… either by raising all men to the mountaintop—or by razing the mountains
The phrase “Madden to the people” is obviously an allusion to the phrase “Power to the people.” That phrase – while it does express an idea that is valid if properly understood – is unfortunately almost exclusively used by those who regard political and socio-economic inequality as identical. When such people say “Power to the people”, they don’t simply mean that each person – regardless of social or economic influence – should have equal power to affect the actions of government. Instead what they mean by it is that the rich and the powerful must have their “excess” wealth and power taken from them and given to those who lack it (ie: “the people”). For such people to do so voluntarily, because of some moral motivation, would be even better.
The football players in this commercial are presented as literal activists for the moral concept of egalitarianism. They are seen whole-heartedly endorsing the notion that what separates them from ordinary people – what gives them exceptional wealth and influence – is not their exceptional talent (and dare anyone say exceptional character necessary to acquire such talent?), but some unidentified factor which could be defeated if only they choose to do so. And that is exactly what they choose to do here. By giving away copies of the video game, as well as agreeing to play the video game instead of being insulted by it (as if actually becoming a football player and playing a football video game are the same thing), the statement they are making is that there’s nothing special about them.
Of course, in one sense (in the sense EA Sports is counting on hiding behind if challenged), this is true. Football players are “of the people.” Unlike kings and aristocrats whose behavior spawned the original, valid sense of the phrase “power to the people”, the lifestyles professional athletes enjoy were earned, and it is a testament to the power of certain political ideas (individual liberty) that such lifestyles can be enjoyed even by people with very specified, and otherwise worthless, skill sets. That if they have what it takes, and work hard, that anyone can become great. It is also true that in a society governed by such political ideas, many accomplished people would feel compelled – not by an onerous duty-based morality, but by a genuine benevolence – to engage with and thereby inspire every day people. But is encouraging “the people” to give up pursuing their own goals (athletic or otherwise), and to instead spend time evading reality and pretending to have accomplished the goals of football players, actually accomplishing this?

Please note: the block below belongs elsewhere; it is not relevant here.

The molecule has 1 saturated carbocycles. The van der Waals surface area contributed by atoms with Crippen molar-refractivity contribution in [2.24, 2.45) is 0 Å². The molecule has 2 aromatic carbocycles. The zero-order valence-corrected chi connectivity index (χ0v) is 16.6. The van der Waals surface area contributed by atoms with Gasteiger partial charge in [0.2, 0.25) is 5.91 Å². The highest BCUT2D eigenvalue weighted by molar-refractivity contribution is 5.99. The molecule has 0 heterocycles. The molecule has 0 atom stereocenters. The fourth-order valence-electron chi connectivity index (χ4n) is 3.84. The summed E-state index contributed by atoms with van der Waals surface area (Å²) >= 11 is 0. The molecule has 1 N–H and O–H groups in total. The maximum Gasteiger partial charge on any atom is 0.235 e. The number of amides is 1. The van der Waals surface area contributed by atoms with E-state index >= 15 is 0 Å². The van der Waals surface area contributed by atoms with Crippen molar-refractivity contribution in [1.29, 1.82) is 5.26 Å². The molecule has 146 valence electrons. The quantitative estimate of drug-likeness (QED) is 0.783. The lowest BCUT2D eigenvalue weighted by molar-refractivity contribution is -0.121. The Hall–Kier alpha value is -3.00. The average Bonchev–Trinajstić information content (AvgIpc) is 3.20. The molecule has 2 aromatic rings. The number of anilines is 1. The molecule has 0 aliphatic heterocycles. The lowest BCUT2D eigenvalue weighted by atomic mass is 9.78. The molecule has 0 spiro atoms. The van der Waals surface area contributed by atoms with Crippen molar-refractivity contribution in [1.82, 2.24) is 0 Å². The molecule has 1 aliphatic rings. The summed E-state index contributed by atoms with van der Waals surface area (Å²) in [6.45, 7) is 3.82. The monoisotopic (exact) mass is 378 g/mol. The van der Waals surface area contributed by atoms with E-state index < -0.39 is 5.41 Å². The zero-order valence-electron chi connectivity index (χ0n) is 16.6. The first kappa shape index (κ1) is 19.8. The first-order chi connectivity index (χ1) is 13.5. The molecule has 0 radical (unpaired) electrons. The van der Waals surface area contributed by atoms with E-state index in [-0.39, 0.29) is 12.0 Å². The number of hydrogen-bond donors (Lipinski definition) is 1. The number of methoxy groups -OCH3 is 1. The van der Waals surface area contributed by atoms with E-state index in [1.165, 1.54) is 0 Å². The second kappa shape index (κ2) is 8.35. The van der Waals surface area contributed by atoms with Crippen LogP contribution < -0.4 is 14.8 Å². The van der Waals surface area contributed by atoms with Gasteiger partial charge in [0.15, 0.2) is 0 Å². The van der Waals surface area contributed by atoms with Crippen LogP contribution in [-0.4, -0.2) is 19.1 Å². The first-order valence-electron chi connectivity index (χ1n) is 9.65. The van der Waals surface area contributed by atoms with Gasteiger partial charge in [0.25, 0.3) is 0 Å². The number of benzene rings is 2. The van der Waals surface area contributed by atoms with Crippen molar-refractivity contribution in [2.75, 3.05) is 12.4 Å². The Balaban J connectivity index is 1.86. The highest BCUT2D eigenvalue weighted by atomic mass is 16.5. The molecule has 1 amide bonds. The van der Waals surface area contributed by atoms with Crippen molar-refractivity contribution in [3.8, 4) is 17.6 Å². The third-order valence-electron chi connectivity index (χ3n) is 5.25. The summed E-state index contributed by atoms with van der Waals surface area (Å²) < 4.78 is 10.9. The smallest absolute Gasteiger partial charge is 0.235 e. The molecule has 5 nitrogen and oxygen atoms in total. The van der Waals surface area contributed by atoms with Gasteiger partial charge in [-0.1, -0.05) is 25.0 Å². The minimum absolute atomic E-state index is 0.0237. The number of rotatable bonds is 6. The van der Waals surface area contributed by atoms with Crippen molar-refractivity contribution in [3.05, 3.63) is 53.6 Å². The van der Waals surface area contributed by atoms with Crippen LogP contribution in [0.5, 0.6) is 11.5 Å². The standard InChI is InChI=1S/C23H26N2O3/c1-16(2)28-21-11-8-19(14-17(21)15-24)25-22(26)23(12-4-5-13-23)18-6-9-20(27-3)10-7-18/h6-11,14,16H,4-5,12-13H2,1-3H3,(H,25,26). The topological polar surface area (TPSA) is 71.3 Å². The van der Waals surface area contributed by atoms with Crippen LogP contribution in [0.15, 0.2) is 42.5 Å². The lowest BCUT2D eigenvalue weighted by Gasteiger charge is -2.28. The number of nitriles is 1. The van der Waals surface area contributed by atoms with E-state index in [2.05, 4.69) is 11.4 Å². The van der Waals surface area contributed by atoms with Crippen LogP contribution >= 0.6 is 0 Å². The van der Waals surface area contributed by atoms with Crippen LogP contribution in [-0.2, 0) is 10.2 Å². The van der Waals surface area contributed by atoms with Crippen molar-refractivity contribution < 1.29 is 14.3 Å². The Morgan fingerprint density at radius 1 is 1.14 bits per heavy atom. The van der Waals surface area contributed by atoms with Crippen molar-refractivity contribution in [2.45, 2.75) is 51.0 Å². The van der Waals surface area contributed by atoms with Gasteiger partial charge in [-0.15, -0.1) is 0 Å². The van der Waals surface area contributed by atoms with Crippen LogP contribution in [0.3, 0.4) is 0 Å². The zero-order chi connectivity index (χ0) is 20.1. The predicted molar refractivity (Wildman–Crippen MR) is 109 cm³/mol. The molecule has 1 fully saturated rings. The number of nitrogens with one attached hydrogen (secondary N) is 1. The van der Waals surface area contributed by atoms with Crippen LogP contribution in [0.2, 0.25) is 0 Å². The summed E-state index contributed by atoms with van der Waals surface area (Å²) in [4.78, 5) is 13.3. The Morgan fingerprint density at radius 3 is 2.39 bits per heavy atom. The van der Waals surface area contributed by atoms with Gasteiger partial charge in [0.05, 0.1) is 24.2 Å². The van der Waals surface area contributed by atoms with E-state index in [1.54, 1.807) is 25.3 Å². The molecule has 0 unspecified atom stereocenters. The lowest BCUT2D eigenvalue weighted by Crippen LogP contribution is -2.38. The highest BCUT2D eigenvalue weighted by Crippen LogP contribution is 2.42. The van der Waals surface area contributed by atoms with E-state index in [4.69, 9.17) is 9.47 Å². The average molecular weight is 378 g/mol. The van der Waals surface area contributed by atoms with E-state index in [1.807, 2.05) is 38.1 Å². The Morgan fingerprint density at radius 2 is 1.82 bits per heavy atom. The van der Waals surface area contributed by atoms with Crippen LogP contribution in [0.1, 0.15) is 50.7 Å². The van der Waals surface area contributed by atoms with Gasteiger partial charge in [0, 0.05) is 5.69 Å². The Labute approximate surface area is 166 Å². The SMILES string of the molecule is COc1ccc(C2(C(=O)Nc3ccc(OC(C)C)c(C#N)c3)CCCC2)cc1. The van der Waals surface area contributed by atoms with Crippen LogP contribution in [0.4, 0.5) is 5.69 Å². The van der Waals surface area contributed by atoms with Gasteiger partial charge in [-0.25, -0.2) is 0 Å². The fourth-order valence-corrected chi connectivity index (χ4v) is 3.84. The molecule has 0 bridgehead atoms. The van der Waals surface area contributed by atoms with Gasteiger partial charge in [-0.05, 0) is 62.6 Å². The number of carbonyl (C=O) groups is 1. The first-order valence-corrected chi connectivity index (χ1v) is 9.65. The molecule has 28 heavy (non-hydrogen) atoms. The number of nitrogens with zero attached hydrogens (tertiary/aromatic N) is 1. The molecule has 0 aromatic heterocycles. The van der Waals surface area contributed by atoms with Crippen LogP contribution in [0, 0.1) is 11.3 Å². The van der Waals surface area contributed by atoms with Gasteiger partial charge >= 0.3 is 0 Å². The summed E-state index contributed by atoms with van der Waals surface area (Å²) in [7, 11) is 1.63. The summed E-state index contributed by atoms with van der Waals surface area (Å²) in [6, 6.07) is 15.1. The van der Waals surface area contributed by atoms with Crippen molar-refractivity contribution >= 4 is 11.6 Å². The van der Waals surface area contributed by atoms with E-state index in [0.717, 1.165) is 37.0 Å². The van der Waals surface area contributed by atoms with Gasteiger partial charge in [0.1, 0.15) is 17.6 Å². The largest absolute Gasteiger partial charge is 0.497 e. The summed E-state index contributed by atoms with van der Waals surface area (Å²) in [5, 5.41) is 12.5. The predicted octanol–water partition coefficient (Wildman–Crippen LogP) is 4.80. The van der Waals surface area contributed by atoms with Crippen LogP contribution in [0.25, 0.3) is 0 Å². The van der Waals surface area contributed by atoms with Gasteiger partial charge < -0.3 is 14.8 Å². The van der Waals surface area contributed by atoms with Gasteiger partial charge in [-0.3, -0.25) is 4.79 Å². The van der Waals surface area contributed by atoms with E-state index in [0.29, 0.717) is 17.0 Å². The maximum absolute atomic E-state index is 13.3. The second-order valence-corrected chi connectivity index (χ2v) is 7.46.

Of course it is not, because it cannot, and the irony of this commercial is that while the football players are intended to be portrayed as men of the people, they actually come off as generous, if bothered aristocrats; graciously holding their noses to mix with their subjects and bestow upon them the “gifts” which were actually the property of the people in the first place (this is a commercial after all; EA Sports is trying to get people to give them money for copies of Madden, not create a clamor to give them away). That image completes the circle and the commercial arrives back at the disgusting egalitarian premise that exceptional talent, character, wealth, and social influence is not created in symbiosis with the people, but taken from them (and must be repaid by denigrating it). EA and the football players are saying, basically: “we would like to give our property and our talents away – we regard it as moral – but unfortunately the laws of economics on the one hand and the law of identity on the other, make it impossible. So while we were able to defeat reality momentarily, regretfully we the video game makers are going to have to ask you for money in order to play our game, and we the football players are going to have to return to our lives of unfair talent, privilege, and wealth. Sorry about that.”